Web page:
It’s a meeting between a franchise with a hubristic approach to team building and the seven-time Super Bowl champion still relentlessly chasing glory despite seemingly settling the tiresome debate over who is the greatest quarterback of all time last year.
Rams head coach Sean McVay, 35, is considerably younger than Brady, 44, but they share a philosophy in their pursuit of success.
Brady rolled the dice two years ago, severing ties with Bill Belichick and their Patriots dynasty. And the gamble paid off immediately with an improbable run of three successive road play-off victories before the merciless beatdown of Patrick Mahomes and the Chiefs.
But if Brady somewhat risked revealing who indeed warranted greater credit between himself and Belichick with his jaunt in Florida, then the Rams have consistently double downed throughout the McVay era. They are almost on an island when it comes to strategy and their willingness to snub the draft, craving star power to claw their way back to the Super Bowl three years removed from the nightmare three-point display at the hands of Brady’s Patriots.
Remarkably this shiny franchise, now equipped with a spaceship-like stadium in Inglewood, California that will host this year’s Big Dance, has not even made a first-round pick since Jared Goff in 2016 – and it won’t again until 2024. Instead we’ve seen general manager Les Snead charm his rivals, chucking a litany of picks to acquire their best talent, including two 1s each for Jalen Ramsey in 2019 and Matthew Stafford in 2021, with their last first-rounder Goff discarded in the process.
The big splashes extend to serial Pro Bowl stars in linebacker Von Miller and wide receiver Odell Beckham Jr, who appeared to be a genuine luxury addition at first, or even a power move to fend off rivals lurking like sharks following his fallout with the Cleveland Browns. Unintentionally or not though, Beckham Jr has distinguished himself as the ideal Robin to Cooper Kupp’s Batman in the receiving game down the stretch after the catastrophic injury to Robert Woods deprived McVay of one of his favourite weapons.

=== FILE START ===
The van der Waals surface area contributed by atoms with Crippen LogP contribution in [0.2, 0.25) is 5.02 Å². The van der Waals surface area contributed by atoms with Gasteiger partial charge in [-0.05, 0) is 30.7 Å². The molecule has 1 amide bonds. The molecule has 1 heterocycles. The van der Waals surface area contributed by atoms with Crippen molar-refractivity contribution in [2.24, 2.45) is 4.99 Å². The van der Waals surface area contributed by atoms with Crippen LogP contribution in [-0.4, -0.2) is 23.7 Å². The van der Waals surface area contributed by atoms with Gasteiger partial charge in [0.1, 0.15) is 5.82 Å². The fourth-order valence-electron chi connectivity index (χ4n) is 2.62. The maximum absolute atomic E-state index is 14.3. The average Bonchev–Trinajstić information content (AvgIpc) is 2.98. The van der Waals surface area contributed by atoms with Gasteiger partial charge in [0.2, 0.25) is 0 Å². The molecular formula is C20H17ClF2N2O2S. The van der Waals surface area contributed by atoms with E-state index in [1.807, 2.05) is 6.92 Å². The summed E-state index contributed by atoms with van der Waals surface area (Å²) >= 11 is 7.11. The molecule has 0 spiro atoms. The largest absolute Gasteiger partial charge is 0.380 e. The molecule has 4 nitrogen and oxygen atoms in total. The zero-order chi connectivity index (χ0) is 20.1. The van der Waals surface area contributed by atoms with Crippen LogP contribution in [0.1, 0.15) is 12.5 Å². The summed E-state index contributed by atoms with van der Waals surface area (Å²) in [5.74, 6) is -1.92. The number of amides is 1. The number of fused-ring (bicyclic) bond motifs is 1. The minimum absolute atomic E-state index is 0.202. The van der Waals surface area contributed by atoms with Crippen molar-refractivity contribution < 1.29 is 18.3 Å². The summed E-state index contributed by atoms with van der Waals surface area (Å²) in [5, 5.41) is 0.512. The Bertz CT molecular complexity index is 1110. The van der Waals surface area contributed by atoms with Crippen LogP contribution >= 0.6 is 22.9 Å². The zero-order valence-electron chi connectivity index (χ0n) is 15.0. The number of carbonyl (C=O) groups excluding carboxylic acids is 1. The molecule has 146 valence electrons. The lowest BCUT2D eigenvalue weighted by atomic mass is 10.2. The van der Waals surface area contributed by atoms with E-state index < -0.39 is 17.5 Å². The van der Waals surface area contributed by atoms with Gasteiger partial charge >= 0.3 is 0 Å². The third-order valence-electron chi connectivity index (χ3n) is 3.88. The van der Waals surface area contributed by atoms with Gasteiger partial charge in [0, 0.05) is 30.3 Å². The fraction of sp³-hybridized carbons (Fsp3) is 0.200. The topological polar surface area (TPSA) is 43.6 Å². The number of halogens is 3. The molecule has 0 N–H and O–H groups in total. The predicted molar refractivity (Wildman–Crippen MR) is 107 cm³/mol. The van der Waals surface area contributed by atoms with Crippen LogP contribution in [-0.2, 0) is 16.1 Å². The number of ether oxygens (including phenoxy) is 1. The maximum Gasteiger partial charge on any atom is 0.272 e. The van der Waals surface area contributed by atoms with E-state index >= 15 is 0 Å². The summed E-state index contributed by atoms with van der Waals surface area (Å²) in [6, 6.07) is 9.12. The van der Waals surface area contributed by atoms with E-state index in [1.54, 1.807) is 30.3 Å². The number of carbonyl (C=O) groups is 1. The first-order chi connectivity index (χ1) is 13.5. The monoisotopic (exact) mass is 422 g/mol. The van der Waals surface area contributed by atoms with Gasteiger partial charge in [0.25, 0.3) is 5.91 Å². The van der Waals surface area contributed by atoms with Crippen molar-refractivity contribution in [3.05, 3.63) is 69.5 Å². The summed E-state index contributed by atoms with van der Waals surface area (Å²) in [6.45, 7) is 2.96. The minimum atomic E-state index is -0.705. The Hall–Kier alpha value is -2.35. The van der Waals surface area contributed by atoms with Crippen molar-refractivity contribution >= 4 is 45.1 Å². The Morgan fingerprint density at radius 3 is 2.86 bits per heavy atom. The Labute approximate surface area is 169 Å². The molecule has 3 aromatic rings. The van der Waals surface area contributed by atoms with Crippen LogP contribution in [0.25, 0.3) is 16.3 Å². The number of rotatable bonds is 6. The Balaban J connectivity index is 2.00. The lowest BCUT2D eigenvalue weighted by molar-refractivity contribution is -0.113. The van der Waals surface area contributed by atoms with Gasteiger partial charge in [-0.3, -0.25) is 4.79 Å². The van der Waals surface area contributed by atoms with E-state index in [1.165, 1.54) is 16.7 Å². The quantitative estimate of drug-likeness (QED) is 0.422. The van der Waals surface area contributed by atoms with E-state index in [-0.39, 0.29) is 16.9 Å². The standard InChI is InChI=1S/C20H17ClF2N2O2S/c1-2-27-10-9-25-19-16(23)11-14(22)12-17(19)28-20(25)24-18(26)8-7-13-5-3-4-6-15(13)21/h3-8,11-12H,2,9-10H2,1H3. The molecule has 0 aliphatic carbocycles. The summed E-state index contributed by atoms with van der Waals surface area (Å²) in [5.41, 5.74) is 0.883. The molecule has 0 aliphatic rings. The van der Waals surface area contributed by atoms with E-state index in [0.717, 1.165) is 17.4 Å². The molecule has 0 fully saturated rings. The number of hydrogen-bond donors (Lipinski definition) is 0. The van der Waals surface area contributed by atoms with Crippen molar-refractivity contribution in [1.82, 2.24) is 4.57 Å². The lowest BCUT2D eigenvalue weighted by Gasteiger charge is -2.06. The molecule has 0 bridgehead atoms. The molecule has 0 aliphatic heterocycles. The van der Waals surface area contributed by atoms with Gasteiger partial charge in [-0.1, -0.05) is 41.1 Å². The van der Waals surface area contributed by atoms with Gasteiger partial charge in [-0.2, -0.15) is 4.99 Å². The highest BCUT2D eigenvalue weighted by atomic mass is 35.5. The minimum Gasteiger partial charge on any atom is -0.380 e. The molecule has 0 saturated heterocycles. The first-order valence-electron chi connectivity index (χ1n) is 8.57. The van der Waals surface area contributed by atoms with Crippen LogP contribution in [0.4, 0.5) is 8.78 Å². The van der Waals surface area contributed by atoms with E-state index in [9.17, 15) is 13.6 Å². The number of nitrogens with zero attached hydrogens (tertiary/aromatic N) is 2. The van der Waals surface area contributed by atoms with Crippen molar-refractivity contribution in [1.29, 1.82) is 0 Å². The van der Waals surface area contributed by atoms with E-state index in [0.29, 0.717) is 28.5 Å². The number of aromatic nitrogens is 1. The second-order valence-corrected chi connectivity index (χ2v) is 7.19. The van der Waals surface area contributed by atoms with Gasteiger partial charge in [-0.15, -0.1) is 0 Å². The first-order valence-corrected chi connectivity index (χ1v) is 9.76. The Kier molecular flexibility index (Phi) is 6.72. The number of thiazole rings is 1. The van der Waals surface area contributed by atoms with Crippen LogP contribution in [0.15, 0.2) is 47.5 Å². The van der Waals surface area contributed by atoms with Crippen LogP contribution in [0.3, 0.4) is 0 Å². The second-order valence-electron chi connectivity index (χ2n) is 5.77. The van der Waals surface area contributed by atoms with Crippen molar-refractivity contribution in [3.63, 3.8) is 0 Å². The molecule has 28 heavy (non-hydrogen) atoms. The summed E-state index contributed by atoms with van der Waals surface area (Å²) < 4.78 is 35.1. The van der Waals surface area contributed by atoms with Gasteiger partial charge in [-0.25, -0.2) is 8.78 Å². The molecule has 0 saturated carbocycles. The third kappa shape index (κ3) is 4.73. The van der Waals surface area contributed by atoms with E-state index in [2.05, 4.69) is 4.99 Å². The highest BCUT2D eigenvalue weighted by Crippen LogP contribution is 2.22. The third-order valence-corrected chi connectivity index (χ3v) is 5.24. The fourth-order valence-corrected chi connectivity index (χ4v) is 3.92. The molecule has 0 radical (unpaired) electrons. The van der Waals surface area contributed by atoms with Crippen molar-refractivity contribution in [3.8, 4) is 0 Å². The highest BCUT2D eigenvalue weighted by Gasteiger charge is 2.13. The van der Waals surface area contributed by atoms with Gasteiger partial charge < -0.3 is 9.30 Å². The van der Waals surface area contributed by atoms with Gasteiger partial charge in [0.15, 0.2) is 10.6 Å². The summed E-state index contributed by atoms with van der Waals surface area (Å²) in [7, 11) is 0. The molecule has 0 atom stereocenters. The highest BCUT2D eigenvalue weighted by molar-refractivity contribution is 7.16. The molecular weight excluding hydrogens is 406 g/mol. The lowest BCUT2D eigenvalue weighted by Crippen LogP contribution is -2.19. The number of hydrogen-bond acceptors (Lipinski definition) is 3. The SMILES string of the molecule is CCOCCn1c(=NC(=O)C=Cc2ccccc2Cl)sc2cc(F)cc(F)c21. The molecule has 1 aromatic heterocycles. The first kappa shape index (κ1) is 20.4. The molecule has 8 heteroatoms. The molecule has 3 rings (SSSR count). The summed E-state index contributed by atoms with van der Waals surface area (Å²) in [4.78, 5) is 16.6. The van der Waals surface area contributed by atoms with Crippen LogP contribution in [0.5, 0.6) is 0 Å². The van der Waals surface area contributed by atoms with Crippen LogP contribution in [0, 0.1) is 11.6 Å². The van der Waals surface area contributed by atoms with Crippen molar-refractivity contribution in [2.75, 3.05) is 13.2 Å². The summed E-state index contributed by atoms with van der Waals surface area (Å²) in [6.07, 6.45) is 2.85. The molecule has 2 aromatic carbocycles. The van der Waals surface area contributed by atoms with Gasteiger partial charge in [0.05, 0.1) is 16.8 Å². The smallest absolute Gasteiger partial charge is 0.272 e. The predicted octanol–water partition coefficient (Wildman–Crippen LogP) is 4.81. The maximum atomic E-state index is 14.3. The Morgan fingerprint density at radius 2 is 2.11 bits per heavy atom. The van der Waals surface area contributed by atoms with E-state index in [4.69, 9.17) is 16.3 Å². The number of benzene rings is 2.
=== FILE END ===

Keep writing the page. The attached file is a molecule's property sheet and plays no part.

It is fitting therefore that McVay’s chosen one, Stafford, must go through the legendary Brady merely for a shot at the Super Bowl this year. It presents the ultimate test over whether he can tip the Rams’ glittering array of stars over the top in the way Goff couldn’t or was not trusted anymore to do.
So far the jury is out, with Brady still graded out as the second-best quarterback this season by PFF, behind Joe Burrow, and Stafford languishing in eighth, despite the explosive potential surrounding him and the creative mind of his coach.
After stomping over the Cardinals in the wildcard round, Stafford’s passing snaps were slashed from a median of 37 over the final five weeks of the regular season to just 25, which was predominantly due to the game script with Kyler Murray and co blinded under the bright lights of the football’s biggest stage. But this weekend we can expect Stafford to be burdened with a greater responsibility with the ball in his hands.
So the Rams will hope that Stafford has amnesia relating to his hideous showing at the Vikings, with three interceptions, and multiple interception games against the Ravens and Niners during that run towards the play-offs when his passing volume ballooned.
Brady, meanwhile, has problems of his own, namely through injuries and the circus surrounding Antonio Brown’s acrimonious departure. For all of Brown’s ludicrous behaviour though, the truth is that he added a sparkle to this Bucs team on the field, grading out as the sixth-best wide receiver this season, according to PFF, while Chris Godwin, succumbing to a season-ending knee injury in week 15, ranks 13th.
Should Brady overcome these losses, and possibly Tristan Wirfs, the sixth-graded tackle this year is questionable with a leg injury, then Brady’s status only rockets further. He will lean on his last stud wide receiver Mike Evans and the trustworthy Rob Gronkowski.
It’s a game that ultimately has more peril for the Rams, but both sides represent the arms that the NFL has developed into in recent years. The importance of the Vince Lombardi Trophy and its influence on the decision-making of those around the league will not be starker anywhere else than Raymond James Stadium on Sunday.
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